By publishing a helpful article, a brand positions themselves as in expert, or a major storytelling voice, in their field. The goal is to encourage consumers to trust the brand and to rely on the company’s content and their products.

When a big story comes out, businesses are more likely to see a sales jump. However, such content can also establish long term brand awareness for consumers who may enjoy a brand’s content, but may not necessarily regularly consume or purchase their products.

Examples of sponsored content:

The Renewal Project: Partnership between Allstate and The Atlantic
With its own URL (therenewalproject.com), Allstate insurance created a collection of stories to “highlight, support, and celebrate ordinary people creating extraordinary community renewal.” The website is just one factor in a series of other “renewal” campaigns, created by Atlantic Media Strategies, the content studio for The Atlantic.

Cocaine Economics: Partnership between Netflix and The Wall Street Journal
To promote new television show “Narcos,” Netflix partnered with the advertising department of The Wall Street Journal to create a standalone piece of content digging deep in the show’s central issue—violence among cocaine traffickers. The content is highly engaging with the text broken up with illustrations, interactive animations, pull quotes, video clips of the show and links to relevant WSJ content.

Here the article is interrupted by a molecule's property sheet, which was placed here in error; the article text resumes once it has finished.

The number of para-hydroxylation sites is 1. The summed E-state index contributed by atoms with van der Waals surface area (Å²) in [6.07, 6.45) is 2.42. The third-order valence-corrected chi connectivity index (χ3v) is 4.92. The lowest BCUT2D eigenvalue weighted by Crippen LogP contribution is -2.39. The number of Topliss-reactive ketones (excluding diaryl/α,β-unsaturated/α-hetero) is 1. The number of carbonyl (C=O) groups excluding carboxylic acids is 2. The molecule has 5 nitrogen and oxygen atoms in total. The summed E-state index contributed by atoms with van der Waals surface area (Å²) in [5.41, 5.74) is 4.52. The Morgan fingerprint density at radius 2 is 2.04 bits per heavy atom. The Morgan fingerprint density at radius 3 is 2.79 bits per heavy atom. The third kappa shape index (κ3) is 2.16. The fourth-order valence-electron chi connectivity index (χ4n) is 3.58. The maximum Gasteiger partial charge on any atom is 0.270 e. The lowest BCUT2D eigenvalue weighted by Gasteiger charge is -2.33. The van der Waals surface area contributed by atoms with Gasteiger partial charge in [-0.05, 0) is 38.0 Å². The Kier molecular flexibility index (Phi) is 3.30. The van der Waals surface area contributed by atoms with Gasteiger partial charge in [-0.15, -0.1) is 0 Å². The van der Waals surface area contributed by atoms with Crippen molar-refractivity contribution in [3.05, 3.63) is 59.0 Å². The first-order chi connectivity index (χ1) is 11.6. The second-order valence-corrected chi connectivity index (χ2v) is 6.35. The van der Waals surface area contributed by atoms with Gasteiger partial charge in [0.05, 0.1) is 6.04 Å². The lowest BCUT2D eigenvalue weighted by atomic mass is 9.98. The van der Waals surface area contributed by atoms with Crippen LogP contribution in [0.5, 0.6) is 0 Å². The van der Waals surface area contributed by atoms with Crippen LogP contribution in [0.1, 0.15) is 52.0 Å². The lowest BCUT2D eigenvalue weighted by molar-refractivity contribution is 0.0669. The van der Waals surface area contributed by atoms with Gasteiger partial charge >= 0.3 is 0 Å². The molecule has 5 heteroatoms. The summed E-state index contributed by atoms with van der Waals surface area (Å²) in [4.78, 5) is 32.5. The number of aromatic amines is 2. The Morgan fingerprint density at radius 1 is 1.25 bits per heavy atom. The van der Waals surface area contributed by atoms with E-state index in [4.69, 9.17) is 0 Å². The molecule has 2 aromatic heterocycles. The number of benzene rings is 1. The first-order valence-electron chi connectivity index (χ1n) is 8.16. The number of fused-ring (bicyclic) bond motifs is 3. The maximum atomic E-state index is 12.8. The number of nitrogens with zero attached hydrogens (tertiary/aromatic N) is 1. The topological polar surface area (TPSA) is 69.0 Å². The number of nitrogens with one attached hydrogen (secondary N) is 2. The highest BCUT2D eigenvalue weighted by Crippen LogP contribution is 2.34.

Can You Guess Which Animal Fact We Made Up?: Partnership between Wendy’s and BuzzFeed
Wendy’s is a brand publisher on BuzzFeed, and their content usually doesn’t have much to do with their actual food. Rather, they post entertaining content to attract readers. In this case, Wendy’s takes the engagement even further by creating a quiz to test readers’ animal knowledge, containing, as Wendy’s states it, “pretty unbelievable facts, just like how the quarter-pound Double Stack shouldn’t be in the Wendy’s 4 for $4.”

Compare and Contrast

[Check it out: Sponsored Content vs. Native Advertising Infographic]

In today’s content marketing landscape, paid media is a necessary strategy to reach your target audience and achieve inbound marketing goals.

Both sponsored content and native ads are tactics that help get your content seen and establis greater brand authority and longevity, but are very different in form and purpose.

 

Valerie Turgeon May 4, 2017